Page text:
Setting up a HTTPS dev workflow on OSX

We have been doing a lot of work on building an OAuth2 Server. The OAuth2 RFC mandates the use of TLS under its sections 3.1.

Since requests to the authorization endpoint result in user authentication and the transmission of clear-text credentials (in the HTTP response), the authorization server MUST require the use of TLS as described in Section 1.6 when sending requests to the authorization endpoint.

Here is how I setup a TLS workflow on my OSX machine.

  • Setup a DNS Server locally to point
  • Setup a script to generate wildcard SSL certificates using OpenSSL
  • Add the .crt file to KeyChain Access app to show up the green lock icon.

Setup Local DNS Server

DNSMasq is a lightweight server designed to provide DNS and other services like DHCP. DNSMasq is available on homebrew.

myproject $ brew install dnsmasq
myproject $ sudo cp /usr/local/opt/dnsmasq/homebrew.mxcl.dnsmasq.plist /Library/LaunchAgents
myproject $ sudo mkdir -p /etc/resolver
myproject $ echo "address=/.dev/" | sudo tee -a /usr/local/etc/dnsmasq.conf
myproject $ echo "nameserver" | sudo tee /etc/resolver/dev
myproject $ sudo launchctl load -w /Library/LaunchDaemons/homebrew.mxcl.dnsmasq.plist

To start a local web server try running this.

myproject $ python -m SimpleHTTPServer

This should start up a static HTTP server serving local files on port 8000. Fire up your browser and visit If your browser is unable to resolve the DNS, restart your machine.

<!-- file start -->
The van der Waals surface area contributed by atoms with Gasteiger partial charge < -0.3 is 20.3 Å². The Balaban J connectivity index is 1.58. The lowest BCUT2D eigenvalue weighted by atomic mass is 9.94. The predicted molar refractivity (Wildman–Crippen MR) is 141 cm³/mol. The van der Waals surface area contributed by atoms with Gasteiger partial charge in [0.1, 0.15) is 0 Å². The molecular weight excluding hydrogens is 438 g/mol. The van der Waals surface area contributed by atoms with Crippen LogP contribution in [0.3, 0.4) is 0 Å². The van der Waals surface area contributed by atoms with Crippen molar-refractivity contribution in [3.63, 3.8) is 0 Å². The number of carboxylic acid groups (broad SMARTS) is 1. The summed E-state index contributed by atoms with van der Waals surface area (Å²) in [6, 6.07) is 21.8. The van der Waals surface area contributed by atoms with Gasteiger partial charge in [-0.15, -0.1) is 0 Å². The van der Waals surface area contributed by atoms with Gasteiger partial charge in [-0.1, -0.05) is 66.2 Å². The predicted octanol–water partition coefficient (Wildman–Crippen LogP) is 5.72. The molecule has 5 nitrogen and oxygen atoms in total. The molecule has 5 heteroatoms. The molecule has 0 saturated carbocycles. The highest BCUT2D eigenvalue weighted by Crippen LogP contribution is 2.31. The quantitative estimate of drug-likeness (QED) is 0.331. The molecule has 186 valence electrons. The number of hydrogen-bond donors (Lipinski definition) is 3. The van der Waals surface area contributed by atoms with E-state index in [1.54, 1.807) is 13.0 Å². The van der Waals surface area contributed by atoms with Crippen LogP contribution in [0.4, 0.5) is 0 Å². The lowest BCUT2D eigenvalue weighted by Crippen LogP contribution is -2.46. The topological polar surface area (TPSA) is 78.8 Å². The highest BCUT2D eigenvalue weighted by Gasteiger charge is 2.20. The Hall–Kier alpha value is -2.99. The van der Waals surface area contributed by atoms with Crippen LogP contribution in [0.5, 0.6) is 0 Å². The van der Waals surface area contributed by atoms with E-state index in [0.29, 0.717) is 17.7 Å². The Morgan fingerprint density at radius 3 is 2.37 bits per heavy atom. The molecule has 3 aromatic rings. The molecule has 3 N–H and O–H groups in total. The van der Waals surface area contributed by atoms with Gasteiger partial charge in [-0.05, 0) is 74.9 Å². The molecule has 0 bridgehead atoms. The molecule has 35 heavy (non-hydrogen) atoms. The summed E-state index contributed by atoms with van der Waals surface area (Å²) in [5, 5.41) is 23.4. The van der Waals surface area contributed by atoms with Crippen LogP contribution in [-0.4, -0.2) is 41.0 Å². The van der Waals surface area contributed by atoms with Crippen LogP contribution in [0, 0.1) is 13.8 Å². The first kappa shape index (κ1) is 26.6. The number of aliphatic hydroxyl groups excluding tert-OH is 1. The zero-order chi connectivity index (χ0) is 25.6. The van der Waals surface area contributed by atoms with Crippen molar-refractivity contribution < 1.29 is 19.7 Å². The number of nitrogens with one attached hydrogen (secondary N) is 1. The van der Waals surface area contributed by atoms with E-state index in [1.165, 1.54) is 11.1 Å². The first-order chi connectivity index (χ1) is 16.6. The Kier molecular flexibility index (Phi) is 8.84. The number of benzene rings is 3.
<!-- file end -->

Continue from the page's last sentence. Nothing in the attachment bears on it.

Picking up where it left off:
Creating a self signed certificate

The goal is to create self signed wild card SSL certificates that will work for and * OpenSSL can be used to generate these certificates.

On a side note, Bash has this cool concept called parameter expansion. So to get the base name of a directory you can do echo ${PWD##*/} to strip all the characters till the last / and it returns the base name of the directory. With that trick under our belt, we can use the following script to generate certs.

    #!/usr/bin/env sh
    cat > openssl.conf <<-EOF
      distinguished_name = site_distinguished_name
      x509_extensions = v3_site
      prompt = no
      CN = *.${PWD##*/}.dev
      keyUsage = keyEncipherment, dataEncipherment
      extendedKeyUsage = serverAuth
      subjectAltName = @domains
      DNS.1 = *.${PWD##*/}.dev
      DNS.2 = ${PWD##*/}.dev
    openssl req -new -newkey rsa:2048 -sha256 \
      -days 3650 -nodes -x509 -keyout site.key \
      -out site.crt -config openssl.conf

I have written a small node.js app to create a HTTPS server but this can be done in any language.

    // server.js
    var fs = require('fs'), https = require('https');
    var options = {
      siteKey: fs.readFileSync('site.key'),
      siteCert: fs.readFileSync('site.crt')

    var app = function(req,res){
      res.writeHead(200, {"Content-Type": "text/plain"})
      res.end("Hello world!\n")

    console.log("Server listening on port 8000...");

Now run server.js with node to check if it works.

myproject $ node server.js
Server listening on port 8000

Visit to visit the https site. This should also work with links The problem is that you will still see a big browser warning. To get rid of this, you can import the certificate into KeyChain Access application that comes with OSX by dragging and dropping it into the System section. Once you add the certificate, double click on it to open it. You will see a Trust section. You will have to choose “Always Trust” under the SSL section to get the green icon on the browser.


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